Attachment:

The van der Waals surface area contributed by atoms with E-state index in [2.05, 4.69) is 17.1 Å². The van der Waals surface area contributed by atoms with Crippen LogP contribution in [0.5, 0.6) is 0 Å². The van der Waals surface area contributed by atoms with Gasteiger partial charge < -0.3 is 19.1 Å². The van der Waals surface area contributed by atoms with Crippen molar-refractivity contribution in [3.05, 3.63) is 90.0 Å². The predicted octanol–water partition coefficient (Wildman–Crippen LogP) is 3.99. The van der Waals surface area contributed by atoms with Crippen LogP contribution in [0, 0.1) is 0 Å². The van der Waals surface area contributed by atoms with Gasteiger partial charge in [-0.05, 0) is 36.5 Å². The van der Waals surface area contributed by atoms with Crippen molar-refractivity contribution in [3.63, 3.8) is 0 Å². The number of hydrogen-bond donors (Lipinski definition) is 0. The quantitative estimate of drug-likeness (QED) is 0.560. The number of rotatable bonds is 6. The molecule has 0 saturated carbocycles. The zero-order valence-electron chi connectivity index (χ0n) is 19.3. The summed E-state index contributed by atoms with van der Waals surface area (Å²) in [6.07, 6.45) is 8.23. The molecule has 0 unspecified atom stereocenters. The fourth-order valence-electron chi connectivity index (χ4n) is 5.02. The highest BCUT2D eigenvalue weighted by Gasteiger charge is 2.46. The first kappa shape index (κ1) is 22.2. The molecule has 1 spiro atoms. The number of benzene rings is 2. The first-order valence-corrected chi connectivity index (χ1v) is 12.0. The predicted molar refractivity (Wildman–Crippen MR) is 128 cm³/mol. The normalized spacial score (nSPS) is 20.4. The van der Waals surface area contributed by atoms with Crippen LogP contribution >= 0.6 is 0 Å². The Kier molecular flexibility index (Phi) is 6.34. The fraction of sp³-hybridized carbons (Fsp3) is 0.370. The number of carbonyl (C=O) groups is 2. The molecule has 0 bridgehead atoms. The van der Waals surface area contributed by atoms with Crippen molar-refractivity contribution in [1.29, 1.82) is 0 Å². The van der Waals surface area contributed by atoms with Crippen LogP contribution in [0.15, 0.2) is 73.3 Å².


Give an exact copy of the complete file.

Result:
The van der Waals surface area contributed by atoms with E-state index in [2.05, 4.69) is 17.1 Å². The van der Waals surface area contributed by atoms with Crippen LogP contribution in [0.5, 0.6) is 0 Å². The van der Waals surface area contributed by atoms with Gasteiger partial charge < -0.3 is 19.1 Å². The van der Waals surface area contributed by atoms with Crippen molar-refractivity contribution in [3.05, 3.63) is 90.0 Å². The predicted octanol–water partition coefficient (Wildman–Crippen LogP) is 3.99. The van der Waals surface area contributed by atoms with Crippen LogP contribution in [0, 0.1) is 0 Å². The van der Waals surface area contributed by atoms with Gasteiger partial charge in [-0.05, 0) is 36.5 Å². The van der Waals surface area contributed by atoms with Crippen molar-refractivity contribution in [3.63, 3.8) is 0 Å². The number of hydrogen-bond donors (Lipinski definition) is 0. The quantitative estimate of drug-likeness (QED) is 0.560. The number of rotatable bonds is 6. The molecule has 0 saturated carbocycles. The zero-order valence-electron chi connectivity index (χ0n) is 19.3. The summed E-state index contributed by atoms with van der Waals surface area (Å²) in [6.07, 6.45) is 8.23. The molecule has 0 unspecified atom stereocenters. The fourth-order valence-electron chi connectivity index (χ4n) is 5.02. The highest BCUT2D eigenvalue weighted by Gasteiger charge is 2.46. The first kappa shape index (κ1) is 22.2. The molecule has 1 spiro atoms. The number of benzene rings is 2. The first-order valence-corrected chi connectivity index (χ1v) is 12.0. The predicted molar refractivity (Wildman–Crippen MR) is 128 cm³/mol. The normalized spacial score (nSPS) is 20.4. The van der Waals surface area contributed by atoms with Crippen LogP contribution >= 0.6 is 0 Å². The Kier molecular flexibility index (Phi) is 6.34. The fraction of sp³-hybridized carbons (Fsp3) is 0.370. The number of carbonyl (C=O) groups is 2. The molecule has 0 bridgehead atoms. The van der Waals surface area contributed by atoms with Crippen molar-refractivity contribution in [1.29, 1.82) is 0 Å². The van der Waals surface area contributed by atoms with Crippen LogP contribution in [0.15, 0.2) is 73.3 Å².